The toxic chemicals that are used in the manufacturing and production of textiles are often less recognized than the toxic chemicals that are present in our food and water. But these toxins are just as important. Every person wears some form of clothing every day, which exposes them to a multitude of various toxic chemicals that are harmful to both humans and the environment. Awareness of the negative effects of these toxins has been increasing over the years, which has led to the search for less harmful and more sustainable alternatives to the processes and products that are used to manufacture and produce textiles. One particular group of chemicals that has gained attention over the years is perfluorinated compounds (PFCs). PFCs are used in the manufacturing and production of many products, such as food packaging and clothing. Specifically, PFCs have the ability to make a product resistant to oil, stain, and water. This makes the usage of PFCs as a water-proofing agent extremely effective for outdoor apparel. One of the most popular brands of water-proof fabrics to utilize the properties of PFCs is Gore-tex, which first appeared during the 1970s when it became commercially available on many products being sold by companies such as Columbia Sportswear.

            So what is the problem with PFCs? Some PFCs bio-accumulate in humans and the environment and do not degrade by natural processes. This means that they remain in the environment as persistent organic pollutants and act as greenhouse gases. Studies show that PFCs are present in the wastewater from PFC manufacturing plants and drinking water near PFC manufacturing plants in multiple states. Data from these studies have indicated that PFCs can cause several types of tumors and neonatal death, as well as toxic effects on the immune, liver, and endocrine systems of mammals, fish, and bird wildlife. While PFCs have been produced, used, and disposed of without regulation for the last sixty years, new regulations are being implemented to reduce their impact on the environment. Numerous investigations by the EU and EPA have been conducted that address the negative impact that PFCs have on the environment, though the relationship between PFCs and human health effects are still fully unknown.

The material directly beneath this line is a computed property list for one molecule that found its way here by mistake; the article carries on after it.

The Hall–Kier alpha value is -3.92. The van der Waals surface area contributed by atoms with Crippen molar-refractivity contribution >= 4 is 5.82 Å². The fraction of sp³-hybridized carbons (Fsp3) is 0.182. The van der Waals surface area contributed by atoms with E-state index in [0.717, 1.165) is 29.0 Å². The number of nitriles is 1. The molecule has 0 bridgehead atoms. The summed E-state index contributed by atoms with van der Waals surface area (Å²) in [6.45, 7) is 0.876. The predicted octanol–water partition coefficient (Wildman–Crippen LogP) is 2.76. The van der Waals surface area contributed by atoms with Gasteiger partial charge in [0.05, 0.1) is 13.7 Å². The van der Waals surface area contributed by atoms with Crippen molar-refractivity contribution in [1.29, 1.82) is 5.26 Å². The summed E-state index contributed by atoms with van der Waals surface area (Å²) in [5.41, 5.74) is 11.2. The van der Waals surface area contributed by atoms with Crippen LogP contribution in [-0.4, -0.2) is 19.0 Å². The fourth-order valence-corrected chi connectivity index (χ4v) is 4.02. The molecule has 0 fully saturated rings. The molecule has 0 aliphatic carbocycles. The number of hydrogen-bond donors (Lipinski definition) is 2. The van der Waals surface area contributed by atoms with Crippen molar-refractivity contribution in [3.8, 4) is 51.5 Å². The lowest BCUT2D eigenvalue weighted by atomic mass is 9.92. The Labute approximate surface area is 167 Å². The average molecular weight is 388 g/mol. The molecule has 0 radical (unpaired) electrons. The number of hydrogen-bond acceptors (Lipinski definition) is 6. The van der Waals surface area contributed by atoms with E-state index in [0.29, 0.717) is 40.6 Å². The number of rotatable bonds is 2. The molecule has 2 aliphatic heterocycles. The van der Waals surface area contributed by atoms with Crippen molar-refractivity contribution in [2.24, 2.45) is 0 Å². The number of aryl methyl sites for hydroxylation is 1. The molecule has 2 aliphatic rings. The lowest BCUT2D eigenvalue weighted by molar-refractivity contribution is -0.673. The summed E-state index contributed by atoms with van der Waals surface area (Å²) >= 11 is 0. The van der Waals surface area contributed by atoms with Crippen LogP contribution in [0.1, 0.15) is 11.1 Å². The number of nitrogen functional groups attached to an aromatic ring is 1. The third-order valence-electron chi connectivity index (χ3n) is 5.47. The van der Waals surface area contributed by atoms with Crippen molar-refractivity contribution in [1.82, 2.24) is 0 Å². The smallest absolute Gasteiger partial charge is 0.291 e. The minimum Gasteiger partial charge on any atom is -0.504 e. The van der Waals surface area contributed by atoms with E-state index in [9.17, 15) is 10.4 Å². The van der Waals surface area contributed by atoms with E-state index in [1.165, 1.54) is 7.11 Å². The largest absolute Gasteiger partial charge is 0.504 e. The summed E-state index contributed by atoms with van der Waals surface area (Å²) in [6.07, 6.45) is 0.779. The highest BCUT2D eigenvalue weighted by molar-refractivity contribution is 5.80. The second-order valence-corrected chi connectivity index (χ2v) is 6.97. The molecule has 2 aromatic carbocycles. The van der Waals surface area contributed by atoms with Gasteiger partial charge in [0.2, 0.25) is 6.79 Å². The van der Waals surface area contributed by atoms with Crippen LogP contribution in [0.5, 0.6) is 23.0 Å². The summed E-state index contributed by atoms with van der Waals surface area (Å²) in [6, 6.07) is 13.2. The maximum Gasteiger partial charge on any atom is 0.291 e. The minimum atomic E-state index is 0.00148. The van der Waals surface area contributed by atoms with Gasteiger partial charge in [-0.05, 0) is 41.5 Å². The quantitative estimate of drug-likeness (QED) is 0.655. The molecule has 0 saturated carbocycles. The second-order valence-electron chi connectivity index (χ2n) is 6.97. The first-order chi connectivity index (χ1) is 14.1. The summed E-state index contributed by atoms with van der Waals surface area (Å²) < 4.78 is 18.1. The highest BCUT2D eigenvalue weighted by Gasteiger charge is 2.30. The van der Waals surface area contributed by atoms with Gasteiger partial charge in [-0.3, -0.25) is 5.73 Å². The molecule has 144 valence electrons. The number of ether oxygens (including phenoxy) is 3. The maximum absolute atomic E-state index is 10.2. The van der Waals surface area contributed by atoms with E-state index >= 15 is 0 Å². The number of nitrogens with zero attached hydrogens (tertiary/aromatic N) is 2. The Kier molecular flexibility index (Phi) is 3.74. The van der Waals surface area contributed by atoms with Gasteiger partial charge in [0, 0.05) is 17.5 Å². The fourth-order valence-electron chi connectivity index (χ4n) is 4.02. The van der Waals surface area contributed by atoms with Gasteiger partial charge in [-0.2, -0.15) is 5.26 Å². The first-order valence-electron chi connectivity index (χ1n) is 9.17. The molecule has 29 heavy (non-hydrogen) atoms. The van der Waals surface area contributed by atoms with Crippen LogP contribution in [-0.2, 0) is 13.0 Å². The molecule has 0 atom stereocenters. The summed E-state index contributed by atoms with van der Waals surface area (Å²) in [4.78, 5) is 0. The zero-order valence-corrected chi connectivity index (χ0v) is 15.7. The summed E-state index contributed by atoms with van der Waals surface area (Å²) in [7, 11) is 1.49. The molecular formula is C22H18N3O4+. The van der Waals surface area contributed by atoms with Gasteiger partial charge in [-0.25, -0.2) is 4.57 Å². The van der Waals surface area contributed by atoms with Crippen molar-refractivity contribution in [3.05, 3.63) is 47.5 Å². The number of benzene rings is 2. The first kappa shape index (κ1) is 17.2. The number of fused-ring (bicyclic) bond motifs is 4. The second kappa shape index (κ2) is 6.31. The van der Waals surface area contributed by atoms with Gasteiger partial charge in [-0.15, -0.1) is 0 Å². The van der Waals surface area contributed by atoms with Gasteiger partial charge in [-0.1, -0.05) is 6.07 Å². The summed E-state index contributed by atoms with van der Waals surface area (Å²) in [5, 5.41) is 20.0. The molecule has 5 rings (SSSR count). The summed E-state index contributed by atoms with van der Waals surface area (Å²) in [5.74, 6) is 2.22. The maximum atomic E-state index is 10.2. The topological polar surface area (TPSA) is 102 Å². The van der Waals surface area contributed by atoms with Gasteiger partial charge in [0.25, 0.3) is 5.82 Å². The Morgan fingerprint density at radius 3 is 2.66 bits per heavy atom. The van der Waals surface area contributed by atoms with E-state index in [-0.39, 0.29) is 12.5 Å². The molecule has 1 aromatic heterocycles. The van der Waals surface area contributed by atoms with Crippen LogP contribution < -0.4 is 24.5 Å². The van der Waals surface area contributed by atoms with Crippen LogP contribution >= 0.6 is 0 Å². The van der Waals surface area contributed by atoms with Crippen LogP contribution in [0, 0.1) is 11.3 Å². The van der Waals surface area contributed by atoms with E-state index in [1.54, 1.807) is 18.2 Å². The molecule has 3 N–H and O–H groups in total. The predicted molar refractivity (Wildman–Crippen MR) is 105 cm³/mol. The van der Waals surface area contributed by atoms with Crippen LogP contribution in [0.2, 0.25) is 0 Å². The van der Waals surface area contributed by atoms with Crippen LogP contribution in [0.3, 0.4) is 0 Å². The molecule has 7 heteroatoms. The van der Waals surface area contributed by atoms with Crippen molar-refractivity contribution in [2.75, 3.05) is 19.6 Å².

Figure 1: Global PFC emissions by world region (1970-2005).
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Figure 2: PFCs in women ages 16-49 years (1999-2008).
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